The Chirstian people of Southern Sudan have waged a civil war against the Government of the Sudan. Now that peace seems to be at hand, what are the chances for a true and lasting peace.?

First of all, not all people in the South fight the Government, and the ongoing war that is about to end is not between Christian African Southerners and Muslims Arabs from the North, as has been reflectef by the mass media in the West.

Myself, I am a chirstian and a Souhtherner and I was chosen to become Vice President of the Sudan, and ther are many others like me who hold conistitutional positions at the federal and state levels.

With regard to the Government's efforts to obtain peace, President Bashir's adminstration has been serious and relentless in its efforts to obtain peace, and those efforts were rewarded with the signing of the April 21, 1997, Khartoum peace Agreement.

It is an agreement that guarantees all rights and fundamental liberties to every citizen of the Sudan, and guarntees for Southerners the right of political self - determination through a referandum four years from now. It also resolved the very important issue pertaining to the relationship between relegion and the state.

Even after the Peace Agreement was signed, the government has kept up its efforts through the IGAD (Inter - Governemntal Authority on Development) Organization, working with Kenyan President Daniel arop Moi, Preident Nelson Mandela of South Africa and other prominent leaders.

What else do you like about the Peace Agreement?

I'd like to add that the Peace Agreement is not limited to the South alone - it includes all states in the country, in both North and South. The agreement speaks of a balanced development and a just distribution of power and wealth and resolving problems by dialogue and negotiation. This Agreement is a 100 percent expression of the parties involved in the Sudan - no third - party was involved.

And I should not forget to mention that the problem of the Nuba Mountains region in Southern Kordufan also found a solution through a special agreement calling for the consent of all inhabitants of the region.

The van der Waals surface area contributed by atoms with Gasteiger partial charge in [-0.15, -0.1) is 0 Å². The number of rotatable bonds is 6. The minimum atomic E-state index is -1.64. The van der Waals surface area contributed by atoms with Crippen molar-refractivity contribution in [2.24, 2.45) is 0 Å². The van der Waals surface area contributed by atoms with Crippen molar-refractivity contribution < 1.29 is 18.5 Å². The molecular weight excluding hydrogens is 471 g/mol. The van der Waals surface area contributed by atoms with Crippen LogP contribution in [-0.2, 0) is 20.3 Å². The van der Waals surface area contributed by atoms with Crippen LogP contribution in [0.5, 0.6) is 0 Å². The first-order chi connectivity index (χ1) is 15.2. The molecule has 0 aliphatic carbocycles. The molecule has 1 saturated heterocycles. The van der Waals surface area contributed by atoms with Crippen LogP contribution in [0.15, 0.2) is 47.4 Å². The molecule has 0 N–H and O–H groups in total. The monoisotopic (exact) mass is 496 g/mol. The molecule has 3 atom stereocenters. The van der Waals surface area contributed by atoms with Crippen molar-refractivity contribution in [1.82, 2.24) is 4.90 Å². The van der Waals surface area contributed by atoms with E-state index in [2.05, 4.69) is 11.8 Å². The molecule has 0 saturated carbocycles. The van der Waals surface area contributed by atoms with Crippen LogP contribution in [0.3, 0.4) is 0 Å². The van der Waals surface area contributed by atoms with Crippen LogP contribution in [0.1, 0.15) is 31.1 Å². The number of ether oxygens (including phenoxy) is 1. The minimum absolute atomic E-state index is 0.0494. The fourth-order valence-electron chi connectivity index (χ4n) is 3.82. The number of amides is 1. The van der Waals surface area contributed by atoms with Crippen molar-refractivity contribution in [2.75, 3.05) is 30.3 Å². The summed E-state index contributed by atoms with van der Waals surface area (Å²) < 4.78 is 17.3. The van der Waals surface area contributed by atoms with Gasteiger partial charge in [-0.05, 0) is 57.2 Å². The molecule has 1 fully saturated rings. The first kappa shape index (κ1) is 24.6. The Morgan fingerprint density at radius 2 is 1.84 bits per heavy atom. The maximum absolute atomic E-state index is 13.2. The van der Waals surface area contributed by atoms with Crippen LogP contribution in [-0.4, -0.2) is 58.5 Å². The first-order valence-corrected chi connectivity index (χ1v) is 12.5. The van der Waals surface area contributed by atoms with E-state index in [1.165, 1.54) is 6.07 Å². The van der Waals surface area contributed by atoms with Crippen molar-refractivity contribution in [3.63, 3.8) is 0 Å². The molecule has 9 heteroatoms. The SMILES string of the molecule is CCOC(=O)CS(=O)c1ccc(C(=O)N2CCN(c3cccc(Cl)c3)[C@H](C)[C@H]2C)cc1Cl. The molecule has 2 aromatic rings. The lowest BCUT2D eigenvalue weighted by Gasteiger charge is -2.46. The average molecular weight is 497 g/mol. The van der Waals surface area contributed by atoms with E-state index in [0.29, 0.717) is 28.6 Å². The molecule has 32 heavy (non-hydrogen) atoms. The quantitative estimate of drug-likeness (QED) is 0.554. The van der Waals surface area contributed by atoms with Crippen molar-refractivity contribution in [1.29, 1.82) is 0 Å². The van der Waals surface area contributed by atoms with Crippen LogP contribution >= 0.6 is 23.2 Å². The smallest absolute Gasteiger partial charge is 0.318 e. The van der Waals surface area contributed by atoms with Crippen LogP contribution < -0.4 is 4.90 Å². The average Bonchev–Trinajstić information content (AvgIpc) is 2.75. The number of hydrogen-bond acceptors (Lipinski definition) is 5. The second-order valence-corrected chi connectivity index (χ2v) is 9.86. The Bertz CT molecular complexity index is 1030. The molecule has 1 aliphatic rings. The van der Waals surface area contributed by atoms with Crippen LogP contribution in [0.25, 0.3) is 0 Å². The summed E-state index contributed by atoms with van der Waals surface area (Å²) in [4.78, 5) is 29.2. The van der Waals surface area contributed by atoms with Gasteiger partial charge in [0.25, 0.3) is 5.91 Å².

Besides youself, have leaders from the South been given prominent leadership positions in the country?

Yes, Southerners today are treated on the same basis of citizenship as Northerners, regardless of their relegion, color, or ethnic origion. Today there are many Southerners wha are federal ministers, and others who are misters, in the Northern states, and some who are governors.

The state Minister in the Foreign affairs Ministry is the Archbishop Gabriel Rourig , and he is a christian from Southern Sudan , The Federal Minster of Animal Wealth , Mussa El- mak Koor, is from the South, too.

The Minster of state in the Ministry of Federal Government is a Southerner and Riek Machar Teny -Dhurgaon, who signed the peace agreement and who is now President of the Coordinating Council of the Southern Sudan statesm is a prominent Southerner . And the list can go on and on.

As a matter of fact, all the chapters of Sudanese history clearley reveal that Southerners have always occupied leading positios - even at the level of the Supreme Court - in the Sudan, and last but not least my own case, since I am also from the South.

Another allegation usually made against the Government of the Sudan is that it persecutes against minority religions?.

What I have to say about that us, ask the people who say or write that there is religious perscution in Sudan wheather or not the in fact have ever visited Sudan before! . If they had, they would have seen how Muslims and Christians live in peace and harmony together. They would have also seen how mosques and churches are built in the same, peacful neighborhoods.

What is said about relegioud perscution has been promulgated by organizatins and /or information organs that have been perpetuated to coincide with the interests of forces hostile to the Sudan. In Africa, the Sudan is known to be a country that has hosted many international conferences on religous coexistance and understanding.

As I've said, what is important is that citizenship rights apply equally to all of Sudan's citizens, regardless of race or relegious affiliation.

To be Cont.,,